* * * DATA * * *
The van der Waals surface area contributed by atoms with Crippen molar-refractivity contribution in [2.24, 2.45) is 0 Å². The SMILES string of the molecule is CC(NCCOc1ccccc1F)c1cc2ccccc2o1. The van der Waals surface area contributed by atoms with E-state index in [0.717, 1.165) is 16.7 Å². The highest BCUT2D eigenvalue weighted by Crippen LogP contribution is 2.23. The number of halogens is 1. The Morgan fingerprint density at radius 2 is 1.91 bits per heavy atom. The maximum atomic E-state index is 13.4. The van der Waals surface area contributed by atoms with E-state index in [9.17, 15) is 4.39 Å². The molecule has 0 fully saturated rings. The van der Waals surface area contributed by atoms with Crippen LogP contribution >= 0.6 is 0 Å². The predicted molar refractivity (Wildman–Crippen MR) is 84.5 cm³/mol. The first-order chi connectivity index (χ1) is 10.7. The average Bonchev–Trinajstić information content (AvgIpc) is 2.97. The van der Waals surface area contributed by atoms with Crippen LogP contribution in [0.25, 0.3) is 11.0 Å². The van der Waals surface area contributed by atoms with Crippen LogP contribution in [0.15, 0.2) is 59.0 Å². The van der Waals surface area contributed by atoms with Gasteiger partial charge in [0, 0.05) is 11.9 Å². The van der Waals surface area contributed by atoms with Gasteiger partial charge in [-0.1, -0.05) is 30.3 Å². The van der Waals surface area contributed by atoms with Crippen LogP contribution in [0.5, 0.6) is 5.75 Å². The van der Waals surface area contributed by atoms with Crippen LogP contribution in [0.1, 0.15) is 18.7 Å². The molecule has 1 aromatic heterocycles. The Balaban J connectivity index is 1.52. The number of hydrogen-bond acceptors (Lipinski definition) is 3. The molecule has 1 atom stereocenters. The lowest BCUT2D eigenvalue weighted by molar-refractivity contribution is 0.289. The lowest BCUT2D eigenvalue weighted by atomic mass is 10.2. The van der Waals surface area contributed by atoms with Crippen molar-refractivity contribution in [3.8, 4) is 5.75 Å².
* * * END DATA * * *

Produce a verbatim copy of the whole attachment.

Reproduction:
The van der Waals surface area contributed by atoms with Crippen molar-refractivity contribution in [2.24, 2.45) is 0 Å². The SMILES string of the molecule is CC(NCCOc1ccccc1F)c1cc2ccccc2o1. The van der Waals surface area contributed by atoms with E-state index in [0.717, 1.165) is 16.7 Å². The highest BCUT2D eigenvalue weighted by Crippen LogP contribution is 2.23. The number of halogens is 1. The Morgan fingerprint density at radius 2 is 1.91 bits per heavy atom. The maximum atomic E-state index is 13.4. The van der Waals surface area contributed by atoms with E-state index in [9.17, 15) is 4.39 Å². The molecule has 0 fully saturated rings. The van der Waals surface area contributed by atoms with Crippen LogP contribution >= 0.6 is 0 Å². The predicted molar refractivity (Wildman–Crippen MR) is 84.5 cm³/mol. The first-order chi connectivity index (χ1) is 10.7. The average Bonchev–Trinajstić information content (AvgIpc) is 2.97. The van der Waals surface area contributed by atoms with Crippen LogP contribution in [0.25, 0.3) is 11.0 Å². The van der Waals surface area contributed by atoms with Crippen LogP contribution in [0.15, 0.2) is 59.0 Å². The van der Waals surface area contributed by atoms with Gasteiger partial charge in [0, 0.05) is 11.9 Å². The van der Waals surface area contributed by atoms with Gasteiger partial charge in [-0.1, -0.05) is 30.3 Å². The van der Waals surface area contributed by atoms with Crippen LogP contribution in [0.5, 0.6) is 5.75 Å². The van der Waals surface area contributed by atoms with Crippen LogP contribution in [0.1, 0.15) is 18.7 Å². The molecule has 1 aromatic heterocycles. The Balaban J connectivity index is 1.52. The number of hydrogen-bond acceptors (Lipinski definition) is 3. The molecule has 1 atom stereocenters. The lowest BCUT2D eigenvalue weighted by molar-refractivity contribution is 0.289. The lowest BCUT2D eigenvalue weighted by atomic mass is 10.2. The van der Waals surface area contributed by atoms with Crippen molar-refractivity contribution in [3.8, 4) is 5.75 Å².